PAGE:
Although most books on these shelves have men’s names on the spines, you will find works by women writers as well. Women have been writing and publishing poetry in Yiddish since 1586 and prose since the 1609 publication of Rivke bas Meyer’s Menekes rivke (Rivke’s Nurse). The earliest texts, published in Kracow, Amsterdam, and Prague, were devotional—prayers (tkhines), sermons (droshes), and moral advice (musar bikher). Through Ezra Korman’s 1927 anthology, Yidishe dikhterins (Yiddish Women Poets), we know about the “lost” early women poets, who were wives or daughters of printers or rabbis. Korman also included over sixty women poets from the modern period.
From the Haskalah, the Jewish Enlightenment, through the revolutions and immigrations of the late nineteenth and early twentieth centuries, women joined men in writing secular Yiddish poetry, fiction, autobiography, and journalism, as well as philosophical, political, and critical essays. Although women authors were involved in the major literary movements of their time, they struggled to be published, read, and acknowledged, and to be included in the world of imagination and ideas that Yiddish writing represented.
Today scholars and translators continue to rediscover women writers in Yiddish. Look on our shelves for books of poetry by Kadia Molodowsky, Malka Heifetz Tussman, Rokhl Korn, Celia Dropkin, Anna Margolin, Malka Lee, and Rukhl Fishman; for novels by Esther Singer Kreitman and Chava Rosenfarb; and short stories by Rokhl Brokhes, Fradl Shtok, and Blume Lempel. Use these contemporary works and translated anthologies of short stories by women as guides to explore, read, and learn.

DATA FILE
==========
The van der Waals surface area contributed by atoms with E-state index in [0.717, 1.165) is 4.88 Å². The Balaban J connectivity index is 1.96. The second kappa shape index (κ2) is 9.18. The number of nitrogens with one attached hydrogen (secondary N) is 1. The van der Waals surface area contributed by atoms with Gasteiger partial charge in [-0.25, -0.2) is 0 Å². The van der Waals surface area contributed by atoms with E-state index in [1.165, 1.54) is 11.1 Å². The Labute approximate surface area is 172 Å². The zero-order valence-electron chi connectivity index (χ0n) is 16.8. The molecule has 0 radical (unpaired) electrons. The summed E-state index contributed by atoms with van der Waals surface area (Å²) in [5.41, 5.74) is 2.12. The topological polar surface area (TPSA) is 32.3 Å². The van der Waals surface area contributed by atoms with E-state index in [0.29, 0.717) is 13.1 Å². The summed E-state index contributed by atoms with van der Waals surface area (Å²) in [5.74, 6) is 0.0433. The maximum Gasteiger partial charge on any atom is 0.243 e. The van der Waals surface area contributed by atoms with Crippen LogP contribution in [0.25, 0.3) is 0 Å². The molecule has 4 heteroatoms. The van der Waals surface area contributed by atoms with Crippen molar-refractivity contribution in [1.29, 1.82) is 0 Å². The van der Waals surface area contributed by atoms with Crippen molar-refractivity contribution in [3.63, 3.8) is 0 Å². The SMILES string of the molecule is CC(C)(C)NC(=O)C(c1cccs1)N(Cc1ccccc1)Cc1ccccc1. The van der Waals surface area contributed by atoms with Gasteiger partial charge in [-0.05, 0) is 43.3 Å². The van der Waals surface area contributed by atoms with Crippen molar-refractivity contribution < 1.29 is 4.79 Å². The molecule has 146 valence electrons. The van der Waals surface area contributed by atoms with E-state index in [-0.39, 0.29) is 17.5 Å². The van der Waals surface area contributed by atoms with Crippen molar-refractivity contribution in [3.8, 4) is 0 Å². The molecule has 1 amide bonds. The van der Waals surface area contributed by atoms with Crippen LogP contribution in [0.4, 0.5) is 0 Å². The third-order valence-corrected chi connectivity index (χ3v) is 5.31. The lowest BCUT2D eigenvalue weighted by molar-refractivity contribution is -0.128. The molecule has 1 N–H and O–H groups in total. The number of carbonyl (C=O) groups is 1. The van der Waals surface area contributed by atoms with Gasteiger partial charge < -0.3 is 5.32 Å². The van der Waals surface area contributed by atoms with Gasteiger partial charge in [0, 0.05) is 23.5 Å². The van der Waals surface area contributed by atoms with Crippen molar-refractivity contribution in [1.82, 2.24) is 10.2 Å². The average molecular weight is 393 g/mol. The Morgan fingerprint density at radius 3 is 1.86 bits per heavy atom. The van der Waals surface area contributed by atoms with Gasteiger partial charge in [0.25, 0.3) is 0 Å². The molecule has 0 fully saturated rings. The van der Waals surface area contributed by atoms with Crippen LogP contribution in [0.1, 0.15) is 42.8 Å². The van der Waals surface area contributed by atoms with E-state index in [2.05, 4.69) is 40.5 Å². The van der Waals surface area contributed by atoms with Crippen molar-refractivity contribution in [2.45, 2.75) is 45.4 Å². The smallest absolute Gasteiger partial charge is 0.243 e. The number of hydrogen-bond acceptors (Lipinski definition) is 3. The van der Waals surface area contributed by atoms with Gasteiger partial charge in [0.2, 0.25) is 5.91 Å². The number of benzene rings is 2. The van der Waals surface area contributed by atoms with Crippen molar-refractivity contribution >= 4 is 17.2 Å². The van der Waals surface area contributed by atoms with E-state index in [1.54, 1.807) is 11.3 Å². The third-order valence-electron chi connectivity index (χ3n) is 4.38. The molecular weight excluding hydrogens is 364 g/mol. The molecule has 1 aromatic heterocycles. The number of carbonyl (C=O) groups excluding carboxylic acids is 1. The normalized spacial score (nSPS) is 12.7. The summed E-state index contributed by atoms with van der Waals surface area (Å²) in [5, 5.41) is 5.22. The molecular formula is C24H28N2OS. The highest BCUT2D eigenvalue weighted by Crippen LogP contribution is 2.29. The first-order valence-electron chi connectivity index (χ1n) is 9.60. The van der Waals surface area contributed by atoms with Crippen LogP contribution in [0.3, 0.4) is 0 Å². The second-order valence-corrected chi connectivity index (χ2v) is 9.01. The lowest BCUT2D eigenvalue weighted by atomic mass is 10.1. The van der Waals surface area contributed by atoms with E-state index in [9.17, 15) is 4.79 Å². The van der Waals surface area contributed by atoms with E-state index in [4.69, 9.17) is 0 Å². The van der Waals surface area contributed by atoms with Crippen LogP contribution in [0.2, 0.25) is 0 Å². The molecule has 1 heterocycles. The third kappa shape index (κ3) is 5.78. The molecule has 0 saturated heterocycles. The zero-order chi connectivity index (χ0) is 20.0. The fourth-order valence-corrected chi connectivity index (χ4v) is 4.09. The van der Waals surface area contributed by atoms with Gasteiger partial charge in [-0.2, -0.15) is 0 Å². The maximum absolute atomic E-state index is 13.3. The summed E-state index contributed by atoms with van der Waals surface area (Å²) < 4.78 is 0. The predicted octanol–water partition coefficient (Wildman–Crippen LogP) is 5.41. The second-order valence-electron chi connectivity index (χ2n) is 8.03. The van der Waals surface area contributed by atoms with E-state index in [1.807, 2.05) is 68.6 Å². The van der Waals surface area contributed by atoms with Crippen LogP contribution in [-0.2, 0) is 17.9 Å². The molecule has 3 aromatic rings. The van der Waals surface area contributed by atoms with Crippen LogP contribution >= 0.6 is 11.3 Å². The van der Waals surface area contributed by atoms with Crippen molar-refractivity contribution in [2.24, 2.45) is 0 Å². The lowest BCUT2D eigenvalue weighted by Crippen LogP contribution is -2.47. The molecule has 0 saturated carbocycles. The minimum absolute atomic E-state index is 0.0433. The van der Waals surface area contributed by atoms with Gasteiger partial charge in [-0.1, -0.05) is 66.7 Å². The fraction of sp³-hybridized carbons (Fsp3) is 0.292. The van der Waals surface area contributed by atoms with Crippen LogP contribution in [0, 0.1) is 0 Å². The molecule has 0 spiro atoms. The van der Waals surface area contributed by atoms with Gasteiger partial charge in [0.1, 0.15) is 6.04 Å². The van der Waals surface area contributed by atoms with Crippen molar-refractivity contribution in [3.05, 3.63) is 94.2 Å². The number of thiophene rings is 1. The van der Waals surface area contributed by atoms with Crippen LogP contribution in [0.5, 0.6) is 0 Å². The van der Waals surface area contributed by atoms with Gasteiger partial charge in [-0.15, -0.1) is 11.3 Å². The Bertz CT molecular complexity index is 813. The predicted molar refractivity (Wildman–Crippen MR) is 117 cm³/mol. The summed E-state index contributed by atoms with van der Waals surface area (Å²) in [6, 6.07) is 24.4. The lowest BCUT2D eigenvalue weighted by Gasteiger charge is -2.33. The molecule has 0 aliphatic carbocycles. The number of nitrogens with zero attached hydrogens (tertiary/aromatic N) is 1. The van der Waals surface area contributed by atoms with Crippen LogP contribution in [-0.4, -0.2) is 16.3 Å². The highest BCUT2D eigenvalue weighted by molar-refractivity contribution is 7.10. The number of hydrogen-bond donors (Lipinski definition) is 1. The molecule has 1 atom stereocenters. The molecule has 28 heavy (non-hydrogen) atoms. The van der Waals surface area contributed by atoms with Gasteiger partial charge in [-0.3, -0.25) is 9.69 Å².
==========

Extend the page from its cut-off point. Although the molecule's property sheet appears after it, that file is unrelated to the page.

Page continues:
More on Yiddish women writers from our collections:
A newly curated selection of items by and about Yiddish women writers from our website (includes works in Yiddish and English translation, articles, recordings, podcasts, and more)
Faith Jones writes about Ezra Korman’s 1927 anthology, Yidishe dikhterins (Yiddish Women Poets), which gave female Yiddish poets their due.
Goldie Morgentaler, daughter of Yiddish writer Chava Rosenfarb, describes her mother's three-volume novel about life in the Lodz Ghetto, entitled The Tree of Life.
A Great Jewish Books Book Club resource guide on the life and work of Chava Rosenfarb